Milestone for weight reduction of fuselage shell brilliantly achieved!

The prototype fuselage shell achieves the weight reduction target of more than 25 % weight reduction compared to wet lay-up and former construction methods. In numbers: One side fuselage shell in the prepreg construction method, incl. sandwich and integrated stringers weighs only 25 kg! For an airplane with 280 km/h VNE! Next steps are the installation of the main bulkhead and the battery compartment for 21 kWh nominal capacity (see also Annex 1.1). The individual components are cured at 130 C in several steps for several hours. That is a considerably higher temperature than typically used for wet lay-up (approx. 80 °C). However, it is not only cured at significantly higher temperatures, but also heated up much faster. To achieve the required heat-up rate of slightly under 2 °C per minute, the oven needs more power than the propulsion system of the elfin can deliver. Despite the relatively high curing temperatures, the prepreg material (consisting of carbon fibres and resin) is one of the low-temperature prepregs which makes the use of an autoclave superfluous (hence the name Out-Of-Autoclave Prepreg). Due to the precise fibre volume adjusted in the factory, the quality of the finished components is on the next level. That enables the full exploitation of the material characteristics. Additionally, even more structural weight can be saved through secondary effects, like smaller gaps between components due to higher precision.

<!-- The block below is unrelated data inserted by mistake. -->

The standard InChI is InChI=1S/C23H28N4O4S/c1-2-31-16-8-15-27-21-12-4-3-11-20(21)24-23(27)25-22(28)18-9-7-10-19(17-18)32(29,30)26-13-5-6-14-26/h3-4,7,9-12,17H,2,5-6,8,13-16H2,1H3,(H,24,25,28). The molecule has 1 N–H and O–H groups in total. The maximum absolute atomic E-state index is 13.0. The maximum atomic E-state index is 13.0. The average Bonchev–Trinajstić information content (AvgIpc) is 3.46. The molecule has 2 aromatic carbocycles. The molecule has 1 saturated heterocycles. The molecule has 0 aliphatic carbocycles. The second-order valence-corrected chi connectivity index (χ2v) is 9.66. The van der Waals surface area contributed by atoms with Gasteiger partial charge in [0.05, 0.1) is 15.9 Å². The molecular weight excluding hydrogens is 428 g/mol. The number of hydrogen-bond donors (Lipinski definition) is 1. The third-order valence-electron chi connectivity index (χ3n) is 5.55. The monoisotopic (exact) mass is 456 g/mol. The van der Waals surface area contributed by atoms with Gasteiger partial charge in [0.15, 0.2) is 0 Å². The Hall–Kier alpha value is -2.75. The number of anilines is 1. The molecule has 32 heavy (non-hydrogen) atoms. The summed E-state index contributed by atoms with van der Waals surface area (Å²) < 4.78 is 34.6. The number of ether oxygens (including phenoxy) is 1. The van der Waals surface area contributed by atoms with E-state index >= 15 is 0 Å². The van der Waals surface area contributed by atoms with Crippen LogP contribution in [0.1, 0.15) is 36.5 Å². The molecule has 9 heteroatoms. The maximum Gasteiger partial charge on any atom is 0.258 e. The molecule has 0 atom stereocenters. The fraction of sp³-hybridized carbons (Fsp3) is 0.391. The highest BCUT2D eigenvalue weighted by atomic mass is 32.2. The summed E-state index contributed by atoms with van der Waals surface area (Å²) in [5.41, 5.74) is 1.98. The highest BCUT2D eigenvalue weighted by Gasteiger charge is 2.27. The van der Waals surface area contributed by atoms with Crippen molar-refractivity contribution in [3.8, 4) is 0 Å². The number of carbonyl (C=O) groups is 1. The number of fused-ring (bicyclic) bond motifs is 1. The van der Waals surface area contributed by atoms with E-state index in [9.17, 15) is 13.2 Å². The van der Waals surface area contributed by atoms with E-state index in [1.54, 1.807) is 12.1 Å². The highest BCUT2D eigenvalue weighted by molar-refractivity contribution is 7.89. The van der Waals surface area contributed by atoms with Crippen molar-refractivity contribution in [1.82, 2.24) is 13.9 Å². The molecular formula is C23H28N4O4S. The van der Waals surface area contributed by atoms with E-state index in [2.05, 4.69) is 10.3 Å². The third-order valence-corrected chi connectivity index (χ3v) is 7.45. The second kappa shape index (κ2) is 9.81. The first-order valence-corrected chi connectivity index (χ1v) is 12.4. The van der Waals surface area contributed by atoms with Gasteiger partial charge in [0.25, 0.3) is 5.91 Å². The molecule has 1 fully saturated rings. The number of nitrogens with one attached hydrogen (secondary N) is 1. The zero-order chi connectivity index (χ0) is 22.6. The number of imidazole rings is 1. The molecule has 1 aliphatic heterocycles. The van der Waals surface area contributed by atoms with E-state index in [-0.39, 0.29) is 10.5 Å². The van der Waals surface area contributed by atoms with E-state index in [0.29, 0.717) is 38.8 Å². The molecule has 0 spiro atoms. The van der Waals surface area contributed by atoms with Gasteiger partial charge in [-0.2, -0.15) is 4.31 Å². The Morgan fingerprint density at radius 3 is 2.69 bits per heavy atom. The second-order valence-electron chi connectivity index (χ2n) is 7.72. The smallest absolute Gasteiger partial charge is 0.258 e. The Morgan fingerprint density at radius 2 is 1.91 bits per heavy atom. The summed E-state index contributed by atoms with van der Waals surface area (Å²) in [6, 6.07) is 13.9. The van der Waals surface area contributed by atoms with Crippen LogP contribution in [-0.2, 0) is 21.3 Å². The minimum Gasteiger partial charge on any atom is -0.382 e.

Along the way, countless tricks and solutions were developed to achieve the ambitious goals. The small distance between the development and production teams is very helpful. Designers and technicians worked not next to each other but collectively to produce the fuselage shell. This has led to constant ideas for improvements in design and manufacturing processes. The large number of individual work steps is repeatedly interrupted by pre-compacting or debulking (application of vacuum) in order to prevent pores from forming in the component during curing in the oven. Fabrics, UD strips for local stiffening and the foam pieces as sandwich material must be arranged in correct position and sequence. Here the exact cutting and creation of the templates are the prerequisites for the great results we want.
To the best of our knowledge, no other glider manufacturer has gone this way and dared to make the change towards this new technology. We put all that effort into this, just to offer pilots a better sailplane! The results so far confirm that we have made the right decision to go the innovative way. We are working successfully to deliver the best e-hybrid glider to our customers.